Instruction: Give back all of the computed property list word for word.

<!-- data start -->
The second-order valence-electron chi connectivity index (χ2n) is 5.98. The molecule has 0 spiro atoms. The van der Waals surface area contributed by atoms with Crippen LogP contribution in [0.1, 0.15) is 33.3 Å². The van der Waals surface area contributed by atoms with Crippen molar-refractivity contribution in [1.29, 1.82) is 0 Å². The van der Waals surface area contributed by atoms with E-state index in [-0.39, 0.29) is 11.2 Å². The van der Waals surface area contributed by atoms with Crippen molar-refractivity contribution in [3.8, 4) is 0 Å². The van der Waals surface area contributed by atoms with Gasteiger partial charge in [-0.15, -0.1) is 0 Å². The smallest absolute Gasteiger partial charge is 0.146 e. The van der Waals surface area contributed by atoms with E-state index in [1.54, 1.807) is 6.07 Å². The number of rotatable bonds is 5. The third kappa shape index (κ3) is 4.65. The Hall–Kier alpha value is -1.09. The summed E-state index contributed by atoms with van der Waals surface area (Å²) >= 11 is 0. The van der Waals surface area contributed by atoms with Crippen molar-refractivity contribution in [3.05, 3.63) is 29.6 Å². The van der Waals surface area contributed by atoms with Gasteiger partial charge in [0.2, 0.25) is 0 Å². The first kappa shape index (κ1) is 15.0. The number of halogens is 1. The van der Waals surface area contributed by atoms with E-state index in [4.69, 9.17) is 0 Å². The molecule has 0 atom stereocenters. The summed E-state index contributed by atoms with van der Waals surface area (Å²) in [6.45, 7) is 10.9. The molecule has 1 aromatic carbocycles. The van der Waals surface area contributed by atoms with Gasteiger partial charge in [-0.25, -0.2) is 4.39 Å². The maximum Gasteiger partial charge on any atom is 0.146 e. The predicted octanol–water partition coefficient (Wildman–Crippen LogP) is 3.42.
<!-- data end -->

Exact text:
The second-order valence-electron chi connectivity index (χ2n) is 5.98. The molecule has 0 spiro atoms. The van der Waals surface area contributed by atoms with Crippen LogP contribution in [0.1, 0.15) is 33.3 Å². The van der Waals surface area contributed by atoms with Crippen molar-refractivity contribution in [1.29, 1.82) is 0 Å². The van der Waals surface area contributed by atoms with E-state index in [-0.39, 0.29) is 11.2 Å². The van der Waals surface area contributed by atoms with Crippen molar-refractivity contribution in [3.8, 4) is 0 Å². The van der Waals surface area contributed by atoms with Gasteiger partial charge in [-0.15, -0.1) is 0 Å². The smallest absolute Gasteiger partial charge is 0.146 e. The van der Waals surface area contributed by atoms with E-state index in [1.54, 1.807) is 6.07 Å². The number of rotatable bonds is 5. The third kappa shape index (κ3) is 4.65. The Hall–Kier alpha value is -1.09. The summed E-state index contributed by atoms with van der Waals surface area (Å²) >= 11 is 0. The van der Waals surface area contributed by atoms with Crippen molar-refractivity contribution in [3.05, 3.63) is 29.6 Å². The van der Waals surface area contributed by atoms with Gasteiger partial charge in [0.2, 0.25) is 0 Å². The first kappa shape index (κ1) is 15.0. The number of halogens is 1. The van der Waals surface area contributed by atoms with E-state index in [4.69, 9.17) is 0 Å². The molecule has 0 atom stereocenters. The summed E-state index contributed by atoms with van der Waals surface area (Å²) in [6.45, 7) is 10.9. The molecule has 1 aromatic carbocycles. The van der Waals surface area contributed by atoms with Gasteiger partial charge in [-0.25, -0.2) is 4.39 Å². The maximum Gasteiger partial charge on any atom is 0.146 e. The predicted octanol–water partition coefficient (Wildman–Crippen LogP) is 3.42.